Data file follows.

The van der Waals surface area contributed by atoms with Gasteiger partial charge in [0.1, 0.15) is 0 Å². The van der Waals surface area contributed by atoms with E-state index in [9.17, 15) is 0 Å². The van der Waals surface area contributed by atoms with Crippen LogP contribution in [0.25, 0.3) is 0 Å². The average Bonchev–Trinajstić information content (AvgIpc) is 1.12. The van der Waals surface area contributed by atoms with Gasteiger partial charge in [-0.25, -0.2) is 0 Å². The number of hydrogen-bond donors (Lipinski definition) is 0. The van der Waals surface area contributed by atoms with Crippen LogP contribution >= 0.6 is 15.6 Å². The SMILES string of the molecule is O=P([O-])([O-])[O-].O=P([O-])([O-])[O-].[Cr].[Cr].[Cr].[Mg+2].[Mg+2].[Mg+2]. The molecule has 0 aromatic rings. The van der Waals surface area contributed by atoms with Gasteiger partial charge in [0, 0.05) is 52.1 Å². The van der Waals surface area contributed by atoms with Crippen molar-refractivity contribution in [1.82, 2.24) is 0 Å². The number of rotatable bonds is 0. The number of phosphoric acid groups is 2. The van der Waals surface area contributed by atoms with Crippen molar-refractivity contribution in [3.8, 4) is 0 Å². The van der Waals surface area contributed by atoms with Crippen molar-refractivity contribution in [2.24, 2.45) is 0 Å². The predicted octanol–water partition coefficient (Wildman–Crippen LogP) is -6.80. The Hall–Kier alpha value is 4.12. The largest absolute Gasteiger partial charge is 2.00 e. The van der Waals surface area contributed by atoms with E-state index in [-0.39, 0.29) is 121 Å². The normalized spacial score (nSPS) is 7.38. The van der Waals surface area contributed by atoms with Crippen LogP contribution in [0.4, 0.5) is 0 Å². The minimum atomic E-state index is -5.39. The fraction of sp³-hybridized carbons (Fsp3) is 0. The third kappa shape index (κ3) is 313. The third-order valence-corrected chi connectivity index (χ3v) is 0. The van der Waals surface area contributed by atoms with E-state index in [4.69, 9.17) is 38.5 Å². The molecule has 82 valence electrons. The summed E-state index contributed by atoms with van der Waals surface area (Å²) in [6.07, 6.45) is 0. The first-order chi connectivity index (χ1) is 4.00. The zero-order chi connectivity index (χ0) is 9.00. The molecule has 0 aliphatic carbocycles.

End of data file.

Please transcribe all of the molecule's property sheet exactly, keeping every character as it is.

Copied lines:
The van der Waals surface area contributed by atoms with Gasteiger partial charge in [0.1, 0.15) is 0 Å². The van der Waals surface area contributed by atoms with E-state index in [9.17, 15) is 0 Å². The van der Waals surface area contributed by atoms with Crippen LogP contribution in [0.25, 0.3) is 0 Å². The average Bonchev–Trinajstić information content (AvgIpc) is 1.12. The van der Waals surface area contributed by atoms with Gasteiger partial charge in [-0.25, -0.2) is 0 Å². The number of hydrogen-bond donors (Lipinski definition) is 0. The van der Waals surface area contributed by atoms with Crippen LogP contribution >= 0.6 is 15.6 Å². The SMILES string of the molecule is O=P([O-])([O-])[O-].O=P([O-])([O-])[O-].[Cr].[Cr].[Cr].[Mg+2].[Mg+2].[Mg+2]. The molecule has 0 aromatic rings. The van der Waals surface area contributed by atoms with Gasteiger partial charge in [0, 0.05) is 52.1 Å². The van der Waals surface area contributed by atoms with Crippen molar-refractivity contribution in [1.82, 2.24) is 0 Å². The number of rotatable bonds is 0. The number of phosphoric acid groups is 2. The van der Waals surface area contributed by atoms with Crippen molar-refractivity contribution in [3.8, 4) is 0 Å². The van der Waals surface area contributed by atoms with Crippen molar-refractivity contribution in [2.24, 2.45) is 0 Å². The predicted octanol–water partition coefficient (Wildman–Crippen LogP) is -6.80. The Hall–Kier alpha value is 4.12. The largest absolute Gasteiger partial charge is 2.00 e. The van der Waals surface area contributed by atoms with E-state index in [-0.39, 0.29) is 121 Å². The normalized spacial score (nSPS) is 7.38. The van der Waals surface area contributed by atoms with Crippen LogP contribution in [0.4, 0.5) is 0 Å². The minimum atomic E-state index is -5.39. The fraction of sp³-hybridized carbons (Fsp3) is 0. The third kappa shape index (κ3) is 313. The third-order valence-corrected chi connectivity index (χ3v) is 0. The van der Waals surface area contributed by atoms with E-state index in [4.69, 9.17) is 38.5 Å². The molecule has 82 valence electrons. The summed E-state index contributed by atoms with van der Waals surface area (Å²) in [6.07, 6.45) is 0. The first-order chi connectivity index (χ1) is 4.00. The zero-order chi connectivity index (χ0) is 9.00. The molecule has 0 aliphatic carbocycles.